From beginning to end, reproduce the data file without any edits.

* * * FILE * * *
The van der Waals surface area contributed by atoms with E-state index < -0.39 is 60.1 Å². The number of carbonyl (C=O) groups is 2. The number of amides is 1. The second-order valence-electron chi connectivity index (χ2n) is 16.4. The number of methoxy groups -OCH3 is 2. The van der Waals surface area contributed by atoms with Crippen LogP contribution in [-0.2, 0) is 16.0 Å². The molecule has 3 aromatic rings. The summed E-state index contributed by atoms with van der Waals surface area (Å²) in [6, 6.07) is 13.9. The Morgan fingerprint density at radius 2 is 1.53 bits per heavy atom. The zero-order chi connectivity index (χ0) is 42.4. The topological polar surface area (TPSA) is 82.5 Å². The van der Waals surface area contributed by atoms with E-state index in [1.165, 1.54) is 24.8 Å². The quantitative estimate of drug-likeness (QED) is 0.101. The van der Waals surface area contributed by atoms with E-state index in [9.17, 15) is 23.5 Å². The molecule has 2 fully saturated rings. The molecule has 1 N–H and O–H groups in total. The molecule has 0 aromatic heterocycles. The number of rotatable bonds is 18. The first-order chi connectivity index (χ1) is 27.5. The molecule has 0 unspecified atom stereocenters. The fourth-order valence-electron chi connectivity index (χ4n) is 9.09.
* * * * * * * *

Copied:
The van der Waals surface area contributed by atoms with E-state index < -0.39 is 60.1 Å². The number of carbonyl (C=O) groups is 2. The number of amides is 1. The second-order valence-electron chi connectivity index (χ2n) is 16.4. The number of methoxy groups -OCH3 is 2. The van der Waals surface area contributed by atoms with Crippen LogP contribution in [-0.2, 0) is 16.0 Å². The molecule has 3 aromatic rings. The summed E-state index contributed by atoms with van der Waals surface area (Å²) in [6, 6.07) is 13.9. The Morgan fingerprint density at radius 2 is 1.53 bits per heavy atom. The zero-order chi connectivity index (χ0) is 42.4. The topological polar surface area (TPSA) is 82.5 Å². The van der Waals surface area contributed by atoms with E-state index in [1.165, 1.54) is 24.8 Å². The quantitative estimate of drug-likeness (QED) is 0.101. The van der Waals surface area contributed by atoms with E-state index in [9.17, 15) is 23.5 Å². The molecule has 2 fully saturated rings. The molecule has 1 N–H and O–H groups in total. The molecule has 0 aromatic heterocycles. The number of rotatable bonds is 18. The first-order chi connectivity index (χ1) is 27.5. The molecule has 0 unspecified atom stereocenters. The fourth-order valence-electron chi connectivity index (χ4n) is 9.09.